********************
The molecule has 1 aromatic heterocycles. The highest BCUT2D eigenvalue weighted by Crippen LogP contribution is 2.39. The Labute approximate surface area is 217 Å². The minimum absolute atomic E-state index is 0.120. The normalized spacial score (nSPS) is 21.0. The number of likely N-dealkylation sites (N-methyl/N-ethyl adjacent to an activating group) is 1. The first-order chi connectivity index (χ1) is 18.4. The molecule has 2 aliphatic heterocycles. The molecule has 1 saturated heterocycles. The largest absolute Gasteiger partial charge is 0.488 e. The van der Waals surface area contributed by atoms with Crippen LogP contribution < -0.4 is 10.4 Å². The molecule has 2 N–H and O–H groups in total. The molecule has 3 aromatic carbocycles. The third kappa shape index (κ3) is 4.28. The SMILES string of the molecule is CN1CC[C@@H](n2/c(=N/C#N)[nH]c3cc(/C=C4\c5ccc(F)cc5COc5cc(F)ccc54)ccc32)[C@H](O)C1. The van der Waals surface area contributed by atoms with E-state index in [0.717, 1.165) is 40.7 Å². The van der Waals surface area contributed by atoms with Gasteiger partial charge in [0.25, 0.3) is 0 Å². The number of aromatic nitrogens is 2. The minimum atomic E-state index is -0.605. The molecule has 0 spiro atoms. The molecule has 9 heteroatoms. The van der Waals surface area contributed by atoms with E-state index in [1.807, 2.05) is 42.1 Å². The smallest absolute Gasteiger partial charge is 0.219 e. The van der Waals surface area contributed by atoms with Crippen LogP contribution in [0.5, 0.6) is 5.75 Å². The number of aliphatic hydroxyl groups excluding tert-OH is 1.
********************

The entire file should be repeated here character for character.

The molecule has 1 aromatic heterocycles. The highest BCUT2D eigenvalue weighted by Crippen LogP contribution is 2.39. The Labute approximate surface area is 217 Å². The minimum absolute atomic E-state index is 0.120. The normalized spacial score (nSPS) is 21.0. The number of likely N-dealkylation sites (N-methyl/N-ethyl adjacent to an activating group) is 1. The first-order chi connectivity index (χ1) is 18.4. The molecule has 2 aliphatic heterocycles. The molecule has 1 saturated heterocycles. The largest absolute Gasteiger partial charge is 0.488 e. The van der Waals surface area contributed by atoms with Crippen LogP contribution < -0.4 is 10.4 Å². The molecule has 2 N–H and O–H groups in total. The molecule has 3 aromatic carbocycles. The third kappa shape index (κ3) is 4.28. The SMILES string of the molecule is CN1CC[C@@H](n2/c(=N/C#N)[nH]c3cc(/C=C4\c5ccc(F)cc5COc5cc(F)ccc54)ccc32)[C@H](O)C1. The van der Waals surface area contributed by atoms with E-state index in [0.717, 1.165) is 40.7 Å². The van der Waals surface area contributed by atoms with Gasteiger partial charge in [0.25, 0.3) is 0 Å². The number of aromatic nitrogens is 2. The minimum atomic E-state index is -0.605. The molecule has 0 spiro atoms. The molecule has 9 heteroatoms. The van der Waals surface area contributed by atoms with E-state index in [1.807, 2.05) is 42.1 Å². The smallest absolute Gasteiger partial charge is 0.219 e. The van der Waals surface area contributed by atoms with Crippen LogP contribution in [0.5, 0.6) is 5.75 Å². The number of aliphatic hydroxyl groups excluding tert-OH is 1.